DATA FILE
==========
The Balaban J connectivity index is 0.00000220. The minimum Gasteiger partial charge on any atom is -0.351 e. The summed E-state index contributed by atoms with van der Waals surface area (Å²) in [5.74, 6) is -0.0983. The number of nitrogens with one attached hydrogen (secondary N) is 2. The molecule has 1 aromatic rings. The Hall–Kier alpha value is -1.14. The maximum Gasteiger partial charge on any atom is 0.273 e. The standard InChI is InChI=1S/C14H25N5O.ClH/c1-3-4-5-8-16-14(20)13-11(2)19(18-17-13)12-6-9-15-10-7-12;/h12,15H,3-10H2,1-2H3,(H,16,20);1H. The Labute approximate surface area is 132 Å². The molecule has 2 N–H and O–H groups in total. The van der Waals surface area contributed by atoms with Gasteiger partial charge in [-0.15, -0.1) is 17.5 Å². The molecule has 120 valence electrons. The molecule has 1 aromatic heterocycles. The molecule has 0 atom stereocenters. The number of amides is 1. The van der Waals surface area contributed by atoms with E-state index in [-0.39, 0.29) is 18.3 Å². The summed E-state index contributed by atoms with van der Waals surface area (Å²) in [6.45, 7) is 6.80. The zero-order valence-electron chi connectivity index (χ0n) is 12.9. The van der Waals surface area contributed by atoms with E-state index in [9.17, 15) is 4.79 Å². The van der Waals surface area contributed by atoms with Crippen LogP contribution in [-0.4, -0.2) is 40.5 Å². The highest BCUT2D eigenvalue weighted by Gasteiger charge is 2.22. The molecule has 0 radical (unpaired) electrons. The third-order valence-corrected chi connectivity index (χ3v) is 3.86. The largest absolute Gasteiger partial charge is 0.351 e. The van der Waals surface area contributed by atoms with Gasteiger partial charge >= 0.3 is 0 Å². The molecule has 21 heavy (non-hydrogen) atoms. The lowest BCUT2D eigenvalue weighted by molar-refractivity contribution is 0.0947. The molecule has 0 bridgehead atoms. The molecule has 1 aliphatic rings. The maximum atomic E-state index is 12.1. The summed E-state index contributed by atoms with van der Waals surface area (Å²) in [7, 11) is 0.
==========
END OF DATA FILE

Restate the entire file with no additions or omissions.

The Balaban J connectivity index is 0.00000220. The minimum Gasteiger partial charge on any atom is -0.351 e. The summed E-state index contributed by atoms with van der Waals surface area (Å²) in [5.74, 6) is -0.0983. The number of nitrogens with one attached hydrogen (secondary N) is 2. The molecule has 1 aromatic rings. The Hall–Kier alpha value is -1.14. The maximum Gasteiger partial charge on any atom is 0.273 e. The standard InChI is InChI=1S/C14H25N5O.ClH/c1-3-4-5-8-16-14(20)13-11(2)19(18-17-13)12-6-9-15-10-7-12;/h12,15H,3-10H2,1-2H3,(H,16,20);1H. The Labute approximate surface area is 132 Å². The molecule has 2 N–H and O–H groups in total. The van der Waals surface area contributed by atoms with Gasteiger partial charge in [-0.15, -0.1) is 17.5 Å². The molecule has 120 valence electrons. The molecule has 1 aromatic heterocycles. The molecule has 0 atom stereocenters. The number of amides is 1. The van der Waals surface area contributed by atoms with E-state index in [-0.39, 0.29) is 18.3 Å². The summed E-state index contributed by atoms with van der Waals surface area (Å²) in [6.45, 7) is 6.80. The zero-order valence-electron chi connectivity index (χ0n) is 12.9. The van der Waals surface area contributed by atoms with E-state index in [9.17, 15) is 4.79 Å². The van der Waals surface area contributed by atoms with Crippen LogP contribution in [-0.4, -0.2) is 40.5 Å². The highest BCUT2D eigenvalue weighted by Gasteiger charge is 2.22. The molecule has 0 radical (unpaired) electrons. The third-order valence-corrected chi connectivity index (χ3v) is 3.86. The largest absolute Gasteiger partial charge is 0.351 e. The van der Waals surface area contributed by atoms with Gasteiger partial charge >= 0.3 is 0 Å². The molecule has 21 heavy (non-hydrogen) atoms. The lowest BCUT2D eigenvalue weighted by molar-refractivity contribution is 0.0947. The molecule has 0 bridgehead atoms. The molecule has 1 aliphatic rings. The maximum atomic E-state index is 12.1. The summed E-state index contributed by atoms with van der Waals surface area (Å²) in [7, 11) is 0.